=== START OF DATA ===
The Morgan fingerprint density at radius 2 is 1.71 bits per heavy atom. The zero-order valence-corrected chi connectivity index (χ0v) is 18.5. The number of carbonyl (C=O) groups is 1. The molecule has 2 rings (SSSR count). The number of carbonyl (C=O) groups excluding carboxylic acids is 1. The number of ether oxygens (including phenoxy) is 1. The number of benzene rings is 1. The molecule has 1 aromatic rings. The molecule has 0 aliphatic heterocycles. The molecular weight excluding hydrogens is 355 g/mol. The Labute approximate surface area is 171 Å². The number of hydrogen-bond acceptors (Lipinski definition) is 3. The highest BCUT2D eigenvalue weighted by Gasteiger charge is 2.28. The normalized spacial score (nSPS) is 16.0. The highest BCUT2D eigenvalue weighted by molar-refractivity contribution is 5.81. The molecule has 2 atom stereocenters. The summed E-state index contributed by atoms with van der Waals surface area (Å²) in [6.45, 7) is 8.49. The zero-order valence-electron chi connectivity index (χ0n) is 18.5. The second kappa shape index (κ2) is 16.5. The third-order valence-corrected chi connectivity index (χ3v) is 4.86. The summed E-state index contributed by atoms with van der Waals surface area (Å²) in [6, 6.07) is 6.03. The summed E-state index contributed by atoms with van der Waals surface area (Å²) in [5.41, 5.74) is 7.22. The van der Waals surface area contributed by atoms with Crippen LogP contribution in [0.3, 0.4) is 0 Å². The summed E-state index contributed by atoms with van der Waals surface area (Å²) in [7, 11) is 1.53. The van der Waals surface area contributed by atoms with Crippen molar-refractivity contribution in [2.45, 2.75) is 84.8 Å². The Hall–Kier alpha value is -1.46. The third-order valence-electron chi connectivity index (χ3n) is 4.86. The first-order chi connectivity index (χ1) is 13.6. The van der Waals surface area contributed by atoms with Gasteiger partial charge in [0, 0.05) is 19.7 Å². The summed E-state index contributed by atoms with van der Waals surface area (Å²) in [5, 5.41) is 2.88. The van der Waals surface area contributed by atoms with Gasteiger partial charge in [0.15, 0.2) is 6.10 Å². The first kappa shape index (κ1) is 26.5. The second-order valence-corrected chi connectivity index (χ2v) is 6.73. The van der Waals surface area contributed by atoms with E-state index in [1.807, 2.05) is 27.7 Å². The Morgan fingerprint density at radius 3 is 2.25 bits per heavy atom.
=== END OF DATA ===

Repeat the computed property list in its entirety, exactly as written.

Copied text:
The Morgan fingerprint density at radius 2 is 1.71 bits per heavy atom. The zero-order valence-corrected chi connectivity index (χ0v) is 18.5. The number of carbonyl (C=O) groups is 1. The molecule has 2 rings (SSSR count). The number of carbonyl (C=O) groups excluding carboxylic acids is 1. The number of ether oxygens (including phenoxy) is 1. The number of benzene rings is 1. The molecule has 1 aromatic rings. The molecule has 0 aliphatic heterocycles. The molecular weight excluding hydrogens is 355 g/mol. The Labute approximate surface area is 171 Å². The number of hydrogen-bond acceptors (Lipinski definition) is 3. The highest BCUT2D eigenvalue weighted by Gasteiger charge is 2.28. The normalized spacial score (nSPS) is 16.0. The highest BCUT2D eigenvalue weighted by molar-refractivity contribution is 5.81. The molecule has 2 atom stereocenters. The summed E-state index contributed by atoms with van der Waals surface area (Å²) in [6.45, 7) is 8.49. The zero-order valence-electron chi connectivity index (χ0n) is 18.5. The second kappa shape index (κ2) is 16.5. The third-order valence-corrected chi connectivity index (χ3v) is 4.86. The summed E-state index contributed by atoms with van der Waals surface area (Å²) in [6, 6.07) is 6.03. The summed E-state index contributed by atoms with van der Waals surface area (Å²) in [5.41, 5.74) is 7.22. The van der Waals surface area contributed by atoms with Crippen LogP contribution in [0.3, 0.4) is 0 Å². The summed E-state index contributed by atoms with van der Waals surface area (Å²) in [7, 11) is 1.53. The van der Waals surface area contributed by atoms with Crippen molar-refractivity contribution in [2.45, 2.75) is 84.8 Å². The Hall–Kier alpha value is -1.46. The third-order valence-electron chi connectivity index (χ3n) is 4.86. The first-order chi connectivity index (χ1) is 13.6. The van der Waals surface area contributed by atoms with Gasteiger partial charge in [0, 0.05) is 19.7 Å². The summed E-state index contributed by atoms with van der Waals surface area (Å²) in [5, 5.41) is 2.88. The van der Waals surface area contributed by atoms with Gasteiger partial charge in [0.15, 0.2) is 6.10 Å². The first kappa shape index (κ1) is 26.5. The second-order valence-corrected chi connectivity index (χ2v) is 6.73. The van der Waals surface area contributed by atoms with E-state index in [1.807, 2.05) is 27.7 Å². The Morgan fingerprint density at radius 3 is 2.25 bits per heavy atom.